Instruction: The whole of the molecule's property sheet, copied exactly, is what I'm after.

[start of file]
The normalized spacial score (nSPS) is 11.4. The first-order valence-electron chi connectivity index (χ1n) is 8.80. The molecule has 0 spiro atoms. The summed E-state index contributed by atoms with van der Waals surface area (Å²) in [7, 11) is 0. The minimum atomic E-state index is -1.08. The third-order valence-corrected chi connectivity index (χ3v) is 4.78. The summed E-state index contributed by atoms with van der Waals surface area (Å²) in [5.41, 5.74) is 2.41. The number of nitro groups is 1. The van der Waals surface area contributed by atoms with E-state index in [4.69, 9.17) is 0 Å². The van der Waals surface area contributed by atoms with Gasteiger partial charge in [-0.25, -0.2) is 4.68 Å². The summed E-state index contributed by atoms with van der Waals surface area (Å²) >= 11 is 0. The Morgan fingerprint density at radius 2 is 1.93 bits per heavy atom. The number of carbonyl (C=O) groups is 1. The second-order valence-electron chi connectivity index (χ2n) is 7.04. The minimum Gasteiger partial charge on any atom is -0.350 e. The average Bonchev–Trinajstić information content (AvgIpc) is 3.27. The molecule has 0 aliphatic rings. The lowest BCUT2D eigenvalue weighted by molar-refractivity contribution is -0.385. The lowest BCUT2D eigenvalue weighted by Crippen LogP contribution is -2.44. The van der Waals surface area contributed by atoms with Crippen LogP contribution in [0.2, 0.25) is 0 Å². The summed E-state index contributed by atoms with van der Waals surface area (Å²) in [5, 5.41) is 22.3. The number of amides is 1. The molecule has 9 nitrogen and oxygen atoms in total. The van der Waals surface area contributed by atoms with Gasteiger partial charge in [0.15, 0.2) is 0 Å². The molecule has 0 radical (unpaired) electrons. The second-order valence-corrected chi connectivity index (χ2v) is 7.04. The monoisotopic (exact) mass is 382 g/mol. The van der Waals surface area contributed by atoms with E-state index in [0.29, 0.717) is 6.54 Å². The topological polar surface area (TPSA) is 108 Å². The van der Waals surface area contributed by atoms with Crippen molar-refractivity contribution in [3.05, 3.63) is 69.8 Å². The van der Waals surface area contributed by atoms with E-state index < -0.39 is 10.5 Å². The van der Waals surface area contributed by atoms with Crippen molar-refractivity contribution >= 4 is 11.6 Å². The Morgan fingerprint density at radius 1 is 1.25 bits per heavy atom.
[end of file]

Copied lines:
The normalized spacial score (nSPS) is 11.4. The first-order valence-electron chi connectivity index (χ1n) is 8.80. The molecule has 0 spiro atoms. The summed E-state index contributed by atoms with van der Waals surface area (Å²) in [7, 11) is 0. The minimum atomic E-state index is -1.08. The third-order valence-corrected chi connectivity index (χ3v) is 4.78. The summed E-state index contributed by atoms with van der Waals surface area (Å²) in [5.41, 5.74) is 2.41. The number of nitro groups is 1. The van der Waals surface area contributed by atoms with E-state index in [4.69, 9.17) is 0 Å². The van der Waals surface area contributed by atoms with Gasteiger partial charge in [-0.25, -0.2) is 4.68 Å². The summed E-state index contributed by atoms with van der Waals surface area (Å²) >= 11 is 0. The Morgan fingerprint density at radius 2 is 1.93 bits per heavy atom. The number of carbonyl (C=O) groups is 1. The second-order valence-electron chi connectivity index (χ2n) is 7.04. The minimum Gasteiger partial charge on any atom is -0.350 e. The average Bonchev–Trinajstić information content (AvgIpc) is 3.27. The molecule has 0 aliphatic rings. The lowest BCUT2D eigenvalue weighted by molar-refractivity contribution is -0.385. The lowest BCUT2D eigenvalue weighted by Crippen LogP contribution is -2.44. The van der Waals surface area contributed by atoms with Crippen LogP contribution in [0.2, 0.25) is 0 Å². The summed E-state index contributed by atoms with van der Waals surface area (Å²) in [5, 5.41) is 22.3. The number of amides is 1. The molecule has 9 nitrogen and oxygen atoms in total. The van der Waals surface area contributed by atoms with Gasteiger partial charge in [0.15, 0.2) is 0 Å². The molecule has 0 radical (unpaired) electrons. The second-order valence-corrected chi connectivity index (χ2v) is 7.04. The monoisotopic (exact) mass is 382 g/mol. The van der Waals surface area contributed by atoms with E-state index in [0.29, 0.717) is 6.54 Å². The topological polar surface area (TPSA) is 108 Å². The van der Waals surface area contributed by atoms with Crippen molar-refractivity contribution in [3.05, 3.63) is 69.8 Å². The van der Waals surface area contributed by atoms with E-state index < -0.39 is 10.5 Å². The van der Waals surface area contributed by atoms with Crippen molar-refractivity contribution >= 4 is 11.6 Å². The Morgan fingerprint density at radius 1 is 1.25 bits per heavy atom.